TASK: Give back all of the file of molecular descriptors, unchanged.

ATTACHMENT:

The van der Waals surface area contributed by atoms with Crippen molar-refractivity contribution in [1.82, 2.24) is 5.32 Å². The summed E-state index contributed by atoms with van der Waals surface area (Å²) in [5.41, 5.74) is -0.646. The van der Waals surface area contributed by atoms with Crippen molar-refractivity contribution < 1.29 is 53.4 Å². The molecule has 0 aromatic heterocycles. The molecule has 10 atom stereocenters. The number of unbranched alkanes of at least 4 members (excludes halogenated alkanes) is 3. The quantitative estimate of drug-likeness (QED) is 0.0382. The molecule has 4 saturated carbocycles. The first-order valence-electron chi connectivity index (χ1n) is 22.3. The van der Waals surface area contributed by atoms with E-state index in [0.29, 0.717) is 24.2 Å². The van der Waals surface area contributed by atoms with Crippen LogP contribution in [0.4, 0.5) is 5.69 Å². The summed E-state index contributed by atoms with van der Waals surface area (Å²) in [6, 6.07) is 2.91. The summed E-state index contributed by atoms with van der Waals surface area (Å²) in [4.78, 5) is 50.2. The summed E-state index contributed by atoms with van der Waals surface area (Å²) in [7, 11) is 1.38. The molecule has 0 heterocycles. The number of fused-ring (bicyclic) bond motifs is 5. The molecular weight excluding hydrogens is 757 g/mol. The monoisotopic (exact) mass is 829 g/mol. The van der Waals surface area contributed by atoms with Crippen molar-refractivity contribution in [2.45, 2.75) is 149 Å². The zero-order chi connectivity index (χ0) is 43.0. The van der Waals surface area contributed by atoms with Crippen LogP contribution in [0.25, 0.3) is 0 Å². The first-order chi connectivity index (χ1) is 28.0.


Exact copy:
The van der Waals surface area contributed by atoms with Crippen molar-refractivity contribution in [1.82, 2.24) is 5.32 Å². The summed E-state index contributed by atoms with van der Waals surface area (Å²) in [5.41, 5.74) is -0.646. The van der Waals surface area contributed by atoms with Crippen molar-refractivity contribution < 1.29 is 53.4 Å². The molecule has 0 aromatic heterocycles. The molecule has 10 atom stereocenters. The number of unbranched alkanes of at least 4 members (excludes halogenated alkanes) is 3. The quantitative estimate of drug-likeness (QED) is 0.0382. The molecule has 4 saturated carbocycles. The first-order valence-electron chi connectivity index (χ1n) is 22.3. The van der Waals surface area contributed by atoms with E-state index in [0.29, 0.717) is 24.2 Å². The van der Waals surface area contributed by atoms with Crippen LogP contribution in [0.4, 0.5) is 5.69 Å². The summed E-state index contributed by atoms with van der Waals surface area (Å²) in [6, 6.07) is 2.91. The summed E-state index contributed by atoms with van der Waals surface area (Å²) in [4.78, 5) is 50.2. The summed E-state index contributed by atoms with van der Waals surface area (Å²) in [7, 11) is 1.38. The molecule has 0 heterocycles. The number of fused-ring (bicyclic) bond motifs is 5. The molecular weight excluding hydrogens is 757 g/mol. The monoisotopic (exact) mass is 829 g/mol. The van der Waals surface area contributed by atoms with Crippen molar-refractivity contribution in [2.45, 2.75) is 149 Å². The zero-order chi connectivity index (χ0) is 43.0. The van der Waals surface area contributed by atoms with Crippen LogP contribution in [0.25, 0.3) is 0 Å². The first-order chi connectivity index (χ1) is 28.0.